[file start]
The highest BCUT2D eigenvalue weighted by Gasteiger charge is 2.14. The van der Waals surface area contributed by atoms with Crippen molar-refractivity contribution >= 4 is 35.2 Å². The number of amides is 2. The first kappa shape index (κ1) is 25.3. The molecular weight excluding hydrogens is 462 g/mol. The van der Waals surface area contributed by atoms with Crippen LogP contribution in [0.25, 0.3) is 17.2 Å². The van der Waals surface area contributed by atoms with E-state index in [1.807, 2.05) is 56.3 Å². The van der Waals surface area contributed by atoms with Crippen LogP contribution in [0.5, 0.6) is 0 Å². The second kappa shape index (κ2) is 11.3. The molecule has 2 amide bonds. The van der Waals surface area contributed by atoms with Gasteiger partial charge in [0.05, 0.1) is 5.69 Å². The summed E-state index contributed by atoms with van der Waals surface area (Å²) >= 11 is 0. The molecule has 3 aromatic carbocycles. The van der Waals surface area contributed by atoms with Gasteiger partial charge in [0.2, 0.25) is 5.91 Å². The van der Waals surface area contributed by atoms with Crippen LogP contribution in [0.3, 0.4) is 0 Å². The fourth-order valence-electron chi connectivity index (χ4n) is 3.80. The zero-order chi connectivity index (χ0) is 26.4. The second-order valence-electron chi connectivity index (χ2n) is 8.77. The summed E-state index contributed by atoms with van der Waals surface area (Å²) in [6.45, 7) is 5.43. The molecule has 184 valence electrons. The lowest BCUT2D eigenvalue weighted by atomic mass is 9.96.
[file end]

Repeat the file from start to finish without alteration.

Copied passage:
The highest BCUT2D eigenvalue weighted by Gasteiger charge is 2.14. The van der Waals surface area contributed by atoms with Crippen molar-refractivity contribution >= 4 is 35.2 Å². The number of amides is 2. The first kappa shape index (κ1) is 25.3. The molecular weight excluding hydrogens is 462 g/mol. The van der Waals surface area contributed by atoms with Crippen LogP contribution in [0.25, 0.3) is 17.2 Å². The van der Waals surface area contributed by atoms with E-state index in [1.807, 2.05) is 56.3 Å². The van der Waals surface area contributed by atoms with Crippen LogP contribution in [0.5, 0.6) is 0 Å². The second kappa shape index (κ2) is 11.3. The molecule has 2 amide bonds. The van der Waals surface area contributed by atoms with Gasteiger partial charge in [0.05, 0.1) is 5.69 Å². The summed E-state index contributed by atoms with van der Waals surface area (Å²) >= 11 is 0. The molecule has 3 aromatic carbocycles. The van der Waals surface area contributed by atoms with Gasteiger partial charge in [0.2, 0.25) is 5.91 Å². The van der Waals surface area contributed by atoms with Crippen LogP contribution in [0.3, 0.4) is 0 Å². The fourth-order valence-electron chi connectivity index (χ4n) is 3.80. The zero-order chi connectivity index (χ0) is 26.4. The second-order valence-electron chi connectivity index (χ2n) is 8.77. The summed E-state index contributed by atoms with van der Waals surface area (Å²) in [6.45, 7) is 5.43. The molecule has 184 valence electrons. The lowest BCUT2D eigenvalue weighted by atomic mass is 9.96.